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The Prince of Wales took part in a Fijian ritual today by drinking a cup of kava juice - and the potent liquid seemed to have had its legendary effect.
Banned in most of Europe and the United States, the infusion made from the root of a pepper plant is a mild narcotic which can make indulgers very relaxed and drowsy.
Shortly after sipping the traditional beverage, Charles slipped up in a speech, muddling the dates he last visited the Pacific Ocean islands.
He indicated to villagers gathered for his ceremonial welcome to Fiji - the final port of call on his overseas tour - that he last came to the country in 1980 for the 10th anniversary of its independence.
In fact, the Prince's last official visit was more than 30 years ago in 1974 to celebrate 100 years since the country was pronounced a British Crown colony.
The kava concoction, which looks like muddy water and is said to taste like medicine and give drinkers a furry tongue, was formerly only the drink of chiefs and priests.
Long drinking sessions of the juice can make people very drowsy. It is also said to be good for anxiety, depression and as a diuretic.
It is now consumed socially in Fiji and used as an important spiritual welcome to guests.
As he took part in his spiritual greeting in Viseisei near Nadi at the start of his two-day stay in the country, Charles was presented with a small bowl of kava and smiled after taking a long sip.
He told the village, who had gathered cross-legged on the central green for his arrival, that he first visited Fiji in 1970 to represent the Queen at marking the country's independence.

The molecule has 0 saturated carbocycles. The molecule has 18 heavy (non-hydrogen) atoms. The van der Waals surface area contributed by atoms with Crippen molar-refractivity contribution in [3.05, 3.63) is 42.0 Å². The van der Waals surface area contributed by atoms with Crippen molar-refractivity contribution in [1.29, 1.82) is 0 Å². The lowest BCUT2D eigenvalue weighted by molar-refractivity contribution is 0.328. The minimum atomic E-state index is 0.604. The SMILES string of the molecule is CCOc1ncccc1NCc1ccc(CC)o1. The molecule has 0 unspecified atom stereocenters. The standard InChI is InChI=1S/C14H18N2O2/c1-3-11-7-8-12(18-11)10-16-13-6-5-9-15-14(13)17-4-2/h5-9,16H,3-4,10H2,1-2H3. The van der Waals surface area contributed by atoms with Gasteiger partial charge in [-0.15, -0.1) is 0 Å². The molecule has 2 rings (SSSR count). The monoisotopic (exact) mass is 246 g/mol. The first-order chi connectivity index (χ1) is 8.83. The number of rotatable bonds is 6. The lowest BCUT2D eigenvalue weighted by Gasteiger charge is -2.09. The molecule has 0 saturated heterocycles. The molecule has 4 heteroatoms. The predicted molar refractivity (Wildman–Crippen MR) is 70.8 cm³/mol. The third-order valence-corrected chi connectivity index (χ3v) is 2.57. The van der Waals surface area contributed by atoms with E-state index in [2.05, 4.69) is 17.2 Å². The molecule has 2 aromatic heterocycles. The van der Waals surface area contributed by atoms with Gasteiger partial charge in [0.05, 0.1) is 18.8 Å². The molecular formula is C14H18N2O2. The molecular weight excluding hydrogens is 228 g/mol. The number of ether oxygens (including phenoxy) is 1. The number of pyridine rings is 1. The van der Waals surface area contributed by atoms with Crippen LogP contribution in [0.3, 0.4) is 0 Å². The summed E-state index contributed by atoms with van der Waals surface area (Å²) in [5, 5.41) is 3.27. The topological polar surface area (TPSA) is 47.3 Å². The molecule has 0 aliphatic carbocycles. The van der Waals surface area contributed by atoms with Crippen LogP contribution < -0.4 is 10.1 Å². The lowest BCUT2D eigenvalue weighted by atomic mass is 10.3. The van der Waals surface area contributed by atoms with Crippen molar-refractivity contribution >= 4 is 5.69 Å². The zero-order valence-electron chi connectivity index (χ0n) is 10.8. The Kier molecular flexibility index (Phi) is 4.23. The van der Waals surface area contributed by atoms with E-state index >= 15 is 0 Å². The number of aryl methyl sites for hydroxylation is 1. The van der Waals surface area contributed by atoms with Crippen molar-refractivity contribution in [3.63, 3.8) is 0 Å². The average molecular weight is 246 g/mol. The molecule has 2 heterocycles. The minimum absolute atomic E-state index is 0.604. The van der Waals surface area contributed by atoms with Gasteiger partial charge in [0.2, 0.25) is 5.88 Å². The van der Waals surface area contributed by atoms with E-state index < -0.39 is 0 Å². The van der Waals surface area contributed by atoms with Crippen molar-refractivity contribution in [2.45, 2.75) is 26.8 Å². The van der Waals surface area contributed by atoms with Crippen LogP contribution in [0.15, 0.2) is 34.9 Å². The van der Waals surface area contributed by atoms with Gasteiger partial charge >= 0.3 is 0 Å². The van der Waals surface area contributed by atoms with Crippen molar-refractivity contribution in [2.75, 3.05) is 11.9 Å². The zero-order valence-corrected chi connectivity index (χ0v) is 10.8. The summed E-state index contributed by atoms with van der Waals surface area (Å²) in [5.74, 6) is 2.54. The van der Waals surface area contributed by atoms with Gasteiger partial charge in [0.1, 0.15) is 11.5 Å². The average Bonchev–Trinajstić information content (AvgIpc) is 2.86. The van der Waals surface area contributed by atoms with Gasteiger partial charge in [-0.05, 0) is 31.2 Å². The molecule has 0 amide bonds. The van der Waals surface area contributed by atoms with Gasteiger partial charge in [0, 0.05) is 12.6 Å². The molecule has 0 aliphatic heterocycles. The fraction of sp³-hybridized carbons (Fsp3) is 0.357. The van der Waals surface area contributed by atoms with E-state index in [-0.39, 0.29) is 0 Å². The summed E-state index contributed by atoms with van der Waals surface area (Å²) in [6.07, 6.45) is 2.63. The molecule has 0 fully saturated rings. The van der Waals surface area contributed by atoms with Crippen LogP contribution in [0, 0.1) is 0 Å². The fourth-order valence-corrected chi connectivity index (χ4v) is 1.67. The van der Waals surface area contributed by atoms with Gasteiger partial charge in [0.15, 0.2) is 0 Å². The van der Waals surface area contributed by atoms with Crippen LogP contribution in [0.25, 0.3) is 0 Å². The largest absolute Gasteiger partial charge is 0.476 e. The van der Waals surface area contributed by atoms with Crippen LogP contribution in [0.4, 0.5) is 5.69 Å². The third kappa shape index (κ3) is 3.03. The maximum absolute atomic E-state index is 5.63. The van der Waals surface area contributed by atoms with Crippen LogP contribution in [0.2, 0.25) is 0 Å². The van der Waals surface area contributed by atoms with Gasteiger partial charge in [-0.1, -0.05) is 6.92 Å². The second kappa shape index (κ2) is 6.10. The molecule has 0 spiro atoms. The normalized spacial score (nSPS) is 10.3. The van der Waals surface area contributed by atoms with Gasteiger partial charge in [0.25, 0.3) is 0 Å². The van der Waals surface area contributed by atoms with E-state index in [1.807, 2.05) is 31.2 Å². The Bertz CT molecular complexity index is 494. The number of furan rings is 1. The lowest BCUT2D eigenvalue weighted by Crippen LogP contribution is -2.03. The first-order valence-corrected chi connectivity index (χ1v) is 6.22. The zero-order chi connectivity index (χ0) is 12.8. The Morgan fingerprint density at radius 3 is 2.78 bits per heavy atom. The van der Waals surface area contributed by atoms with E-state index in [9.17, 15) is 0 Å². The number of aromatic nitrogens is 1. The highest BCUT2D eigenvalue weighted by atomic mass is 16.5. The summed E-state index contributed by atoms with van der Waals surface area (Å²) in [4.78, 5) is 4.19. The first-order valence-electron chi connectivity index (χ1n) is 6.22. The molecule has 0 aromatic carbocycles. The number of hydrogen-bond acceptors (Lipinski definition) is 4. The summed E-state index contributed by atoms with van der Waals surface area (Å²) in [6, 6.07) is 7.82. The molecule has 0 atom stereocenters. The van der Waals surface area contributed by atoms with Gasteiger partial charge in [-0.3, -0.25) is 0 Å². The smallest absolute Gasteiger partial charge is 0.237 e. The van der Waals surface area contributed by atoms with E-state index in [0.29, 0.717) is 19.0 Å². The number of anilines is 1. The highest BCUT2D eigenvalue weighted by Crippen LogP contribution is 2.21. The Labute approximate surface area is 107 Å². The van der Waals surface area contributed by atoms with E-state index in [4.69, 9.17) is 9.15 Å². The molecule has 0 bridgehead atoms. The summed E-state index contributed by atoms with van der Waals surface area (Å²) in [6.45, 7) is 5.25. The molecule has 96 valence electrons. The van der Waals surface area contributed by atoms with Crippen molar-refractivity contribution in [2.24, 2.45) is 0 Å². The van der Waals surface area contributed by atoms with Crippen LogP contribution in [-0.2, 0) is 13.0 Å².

He then made a mistake by adding: "Again I was fortunate enough to return ten years later to help celebrate your tenth year of independence."
There may have been other factors that affected the Prince on the stiflingly hot and humid afternoon.
The heir to the throne is nearly at the end of a busy two-week tour covering three countries and is thousands of miles away from his bride-to-be Camilla Parker Bowles.
Also known as yaqona or "grog", the kava was prepared in a tanoa dish for the important occasion by mixing the root powder with water.
The dish of juice was connected by a piece of twisted rope to a tabua or whale's tooth - an important gift to VIPs.
Drinkers should never step over the rope, which represents a link to the spirit world.
Sat in an open-fronted thatched hut watching the proceedings, the Prince had no chance to break this rule.
He waved a fan in front of his face amid the claustrophobic heat.
The event was hosted by President Ratu Josefa Iloilo, who comes from Viseisei.